Dad breaks down as he recalls crash that killed his cyclist son

Richard Phillips-Schofield
Richard Phillips-Schofield
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The proud dad of a policeman killed in a cycling race broke down in tears as he recalled the horrific collision to an inquest.

PC Richard Phillips-Schofield died after he was involved in a multi-bike pile-up at the Mountbatten Centre velodrome on March 9, 2014.

Frederick and Elizabeth Phillips-Schofield, the parents of Richard Phillips-Schofield

Frederick and Elizabeth Phillips-Schofield, the parents of Richard Phillips-Schofield

The 33-year-old suffered severe head and chest injuries and was pronounced brain dead two days later at Queen Alexandra Hospital on March 11.

Describing the collision, Richard’s dad Frederick Phillips-Schofield told an inquest jury at Portsmouth Coroner’s Court he feared the worst after witnessing the accident.

‘I saw a large group of cyclists going at a hell of a pace before seeing bikes going through the air,’ he said.

‘I jumped on to the track and raced over and saw Richard with his number 16 on his back. He was badly hurt.

Richard Phillips-Schofield Picture: Hampshire police/PA Wire

Richard Phillips-Schofield Picture: Hampshire police/PA Wire

‘There were a few people around him but I couldn’t see any first aid or tell who was taking control.

‘A lady put Richard’s head under her fleece and someone asked Richard to squeeze his hand.

‘He was groaning and couldn’t focus. Blood was coming out of his mouth and I couldn’t hear what he was saying.’

Mr Phillips-Schofield then described the heartbreaking moment two days later when doctors said Richard’s injuries were so severe he couldn’t be saved.

‘We were initially told there was a slim chance he would be OK but eventually they told us there was nothing more they could do as he was brain dead,’ he said.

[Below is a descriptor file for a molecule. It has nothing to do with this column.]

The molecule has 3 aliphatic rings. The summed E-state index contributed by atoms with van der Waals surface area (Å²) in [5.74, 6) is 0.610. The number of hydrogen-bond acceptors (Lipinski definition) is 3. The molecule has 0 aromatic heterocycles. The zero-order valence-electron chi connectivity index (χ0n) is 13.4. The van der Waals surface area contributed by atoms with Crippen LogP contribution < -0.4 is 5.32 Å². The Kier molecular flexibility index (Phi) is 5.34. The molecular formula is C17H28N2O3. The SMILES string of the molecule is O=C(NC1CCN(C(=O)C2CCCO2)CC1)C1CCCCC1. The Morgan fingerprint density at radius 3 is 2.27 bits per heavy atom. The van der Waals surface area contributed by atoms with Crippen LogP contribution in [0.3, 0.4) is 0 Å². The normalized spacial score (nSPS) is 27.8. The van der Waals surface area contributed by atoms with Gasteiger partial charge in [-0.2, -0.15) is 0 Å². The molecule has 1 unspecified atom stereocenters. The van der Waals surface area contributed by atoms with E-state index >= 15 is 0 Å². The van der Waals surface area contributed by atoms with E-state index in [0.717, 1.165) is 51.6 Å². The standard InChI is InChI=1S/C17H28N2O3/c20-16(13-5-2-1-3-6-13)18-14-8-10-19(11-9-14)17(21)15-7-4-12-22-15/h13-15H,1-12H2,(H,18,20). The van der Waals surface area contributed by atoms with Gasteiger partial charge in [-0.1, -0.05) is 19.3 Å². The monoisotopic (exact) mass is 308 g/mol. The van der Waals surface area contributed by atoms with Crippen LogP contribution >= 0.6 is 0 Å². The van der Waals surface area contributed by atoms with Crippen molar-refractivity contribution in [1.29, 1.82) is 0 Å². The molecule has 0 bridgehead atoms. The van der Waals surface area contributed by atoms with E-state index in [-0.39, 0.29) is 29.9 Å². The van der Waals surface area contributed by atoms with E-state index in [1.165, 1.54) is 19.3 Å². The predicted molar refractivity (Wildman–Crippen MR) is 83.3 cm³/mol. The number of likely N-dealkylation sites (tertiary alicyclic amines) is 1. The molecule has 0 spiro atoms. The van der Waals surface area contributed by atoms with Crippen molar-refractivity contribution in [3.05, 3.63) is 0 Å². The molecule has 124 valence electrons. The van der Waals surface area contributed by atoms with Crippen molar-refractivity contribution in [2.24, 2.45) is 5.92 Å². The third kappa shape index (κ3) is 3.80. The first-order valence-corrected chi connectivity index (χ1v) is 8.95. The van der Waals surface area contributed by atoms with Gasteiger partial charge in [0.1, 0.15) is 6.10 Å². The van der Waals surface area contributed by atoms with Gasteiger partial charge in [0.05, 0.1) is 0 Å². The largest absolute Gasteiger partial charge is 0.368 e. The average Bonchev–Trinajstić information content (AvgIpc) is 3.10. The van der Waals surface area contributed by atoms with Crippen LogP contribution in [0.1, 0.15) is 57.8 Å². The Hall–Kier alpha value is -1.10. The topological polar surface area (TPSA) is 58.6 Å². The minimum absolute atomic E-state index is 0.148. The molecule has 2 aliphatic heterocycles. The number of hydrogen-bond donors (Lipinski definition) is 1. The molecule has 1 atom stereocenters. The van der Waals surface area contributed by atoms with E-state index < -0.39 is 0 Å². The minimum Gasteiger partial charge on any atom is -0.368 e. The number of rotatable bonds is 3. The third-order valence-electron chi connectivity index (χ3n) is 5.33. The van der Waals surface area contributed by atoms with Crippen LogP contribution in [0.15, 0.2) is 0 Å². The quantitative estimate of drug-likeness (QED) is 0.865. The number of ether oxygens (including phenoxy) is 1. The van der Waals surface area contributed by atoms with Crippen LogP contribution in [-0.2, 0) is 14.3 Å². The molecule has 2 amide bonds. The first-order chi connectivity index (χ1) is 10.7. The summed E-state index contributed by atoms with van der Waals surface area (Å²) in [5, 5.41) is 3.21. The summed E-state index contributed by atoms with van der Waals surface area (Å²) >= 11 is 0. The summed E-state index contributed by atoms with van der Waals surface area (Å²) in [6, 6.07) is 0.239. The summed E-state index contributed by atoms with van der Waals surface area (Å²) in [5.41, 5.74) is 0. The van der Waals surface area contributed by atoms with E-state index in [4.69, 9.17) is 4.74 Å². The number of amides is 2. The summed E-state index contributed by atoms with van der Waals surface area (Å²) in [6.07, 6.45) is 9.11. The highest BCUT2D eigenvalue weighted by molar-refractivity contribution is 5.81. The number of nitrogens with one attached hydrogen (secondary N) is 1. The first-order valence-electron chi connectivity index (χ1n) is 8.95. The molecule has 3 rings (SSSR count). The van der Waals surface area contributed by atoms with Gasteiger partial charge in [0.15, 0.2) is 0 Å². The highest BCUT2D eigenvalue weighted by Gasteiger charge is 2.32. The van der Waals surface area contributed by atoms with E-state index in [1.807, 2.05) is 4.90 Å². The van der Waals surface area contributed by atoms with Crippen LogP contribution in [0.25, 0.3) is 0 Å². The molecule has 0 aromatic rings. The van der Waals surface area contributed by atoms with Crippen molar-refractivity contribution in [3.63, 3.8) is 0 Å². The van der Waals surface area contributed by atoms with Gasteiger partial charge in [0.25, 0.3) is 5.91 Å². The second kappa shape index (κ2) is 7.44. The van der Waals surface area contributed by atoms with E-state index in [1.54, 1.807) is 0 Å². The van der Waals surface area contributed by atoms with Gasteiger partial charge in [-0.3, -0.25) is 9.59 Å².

Speaking of his pride of his son’s achievements, Mr Phillips-Schofield added: ‘He started off in local races and after winning those he was asked to join the national races, which he won,’ he said.

‘Richard won the next four national championships and was part of the British mountain bike team who would travel around Europe. I would go and watch him everywhere.’

The inquest heard how Richard – who had risen to eighth in the world mountain bike rankings at one stage – was caught in the pile-up as riders jockeyed for position after the bell for the final lap of the one-hour race.

Describing the incident, cyclist Thomas Morris said: ‘There was a sprint for the finish before something happened causing someone to brake,’ he said.

‘It was too close to react and I saw riders going over me. I went over my handlebars and cracked my helmet. I could see it was a serious accident.’

Another cyclist in the race, David Billings, said he had a ‘strange feeling about the race’ after a slow pace meant everyone was in contention for winning points.

He said the Mountbatten Centre track was ‘one of the most narrow circuits’ he had raced on while he had also ‘seen some nasty crashes before’ there.

Spectator Robert Morris, whose son was in the race, was standing nearby to the accident. ‘I was concerned as there were a lot of riders bunched together and accelerating,’ he said.

‘I saw someone wobble into someone else before it rippled up and some riders hit the barrier and went flying. It was like a domino affect that came to an abrupt end after an explosion.’

His wife Jenny Morris added: ‘It was like a volcano of legs and bikes in the air. I said at the time “this looks dangerous”. My legs went to jelly and we were screaming for the other riders to stop.’

Richard, who had been a policeman for 10 years in Hampshire, represented the force nationally and internationally in the sport.

He also won two gold medals for cycling at the World Police & Fire Games in Belfast in 2013.

His family hope the inquest will shed light on the tragic events.

‘The family hope to get clarity and answers to the many questions they have about what caused Richard’s death,’ a family statement said.